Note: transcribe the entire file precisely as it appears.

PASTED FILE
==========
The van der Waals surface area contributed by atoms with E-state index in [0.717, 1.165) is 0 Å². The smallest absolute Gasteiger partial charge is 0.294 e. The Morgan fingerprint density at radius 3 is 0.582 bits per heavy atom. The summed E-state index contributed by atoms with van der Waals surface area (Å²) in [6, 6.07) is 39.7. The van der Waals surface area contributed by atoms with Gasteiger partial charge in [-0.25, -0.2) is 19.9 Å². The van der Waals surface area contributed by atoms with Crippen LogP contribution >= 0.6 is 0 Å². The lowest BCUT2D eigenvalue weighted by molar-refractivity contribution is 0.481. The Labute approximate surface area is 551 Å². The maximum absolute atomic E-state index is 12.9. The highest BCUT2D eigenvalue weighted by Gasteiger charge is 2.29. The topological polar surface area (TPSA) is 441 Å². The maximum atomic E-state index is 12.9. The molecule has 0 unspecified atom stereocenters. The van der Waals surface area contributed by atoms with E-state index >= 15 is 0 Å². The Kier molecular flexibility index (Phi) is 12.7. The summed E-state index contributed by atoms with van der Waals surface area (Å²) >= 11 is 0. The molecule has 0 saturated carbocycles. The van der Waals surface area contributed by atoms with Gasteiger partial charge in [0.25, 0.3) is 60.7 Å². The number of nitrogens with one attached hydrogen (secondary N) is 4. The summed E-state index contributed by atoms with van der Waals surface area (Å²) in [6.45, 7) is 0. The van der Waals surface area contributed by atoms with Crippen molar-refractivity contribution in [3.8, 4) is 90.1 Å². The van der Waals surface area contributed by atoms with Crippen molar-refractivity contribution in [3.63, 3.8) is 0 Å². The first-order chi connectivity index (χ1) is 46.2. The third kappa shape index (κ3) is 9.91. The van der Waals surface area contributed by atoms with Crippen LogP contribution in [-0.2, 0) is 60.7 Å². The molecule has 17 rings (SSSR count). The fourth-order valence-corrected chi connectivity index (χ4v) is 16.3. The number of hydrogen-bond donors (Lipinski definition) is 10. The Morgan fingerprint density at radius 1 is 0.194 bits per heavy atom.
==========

The van der Waals surface area contributed by atoms with E-state index in [0.717, 1.165) is 0 Å². The smallest absolute Gasteiger partial charge is 0.294 e. The Morgan fingerprint density at radius 3 is 0.582 bits per heavy atom. The summed E-state index contributed by atoms with van der Waals surface area (Å²) in [6, 6.07) is 39.7. The van der Waals surface area contributed by atoms with Gasteiger partial charge in [-0.25, -0.2) is 19.9 Å². The van der Waals surface area contributed by atoms with Crippen LogP contribution >= 0.6 is 0 Å². The lowest BCUT2D eigenvalue weighted by molar-refractivity contribution is 0.481. The Labute approximate surface area is 551 Å². The maximum absolute atomic E-state index is 12.9. The highest BCUT2D eigenvalue weighted by Gasteiger charge is 2.29. The topological polar surface area (TPSA) is 441 Å². The maximum atomic E-state index is 12.9. The molecule has 0 unspecified atom stereocenters. The van der Waals surface area contributed by atoms with E-state index >= 15 is 0 Å². The Kier molecular flexibility index (Phi) is 12.7. The summed E-state index contributed by atoms with van der Waals surface area (Å²) >= 11 is 0. The molecule has 0 saturated carbocycles. The van der Waals surface area contributed by atoms with Gasteiger partial charge in [0.25, 0.3) is 60.7 Å². The number of nitrogens with one attached hydrogen (secondary N) is 4. The summed E-state index contributed by atoms with van der Waals surface area (Å²) in [6.45, 7) is 0. The van der Waals surface area contributed by atoms with Crippen molar-refractivity contribution in [3.8, 4) is 90.1 Å². The van der Waals surface area contributed by atoms with Crippen molar-refractivity contribution in [3.63, 3.8) is 0 Å². The first-order chi connectivity index (χ1) is 46.2. The third kappa shape index (κ3) is 9.91. The van der Waals surface area contributed by atoms with Crippen LogP contribution in [-0.2, 0) is 60.7 Å². The molecule has 17 rings (SSSR count). The fourth-order valence-corrected chi connectivity index (χ4v) is 16.3. The number of hydrogen-bond donors (Lipinski definition) is 10. The Morgan fingerprint density at radius 1 is 0.194 bits per heavy atom.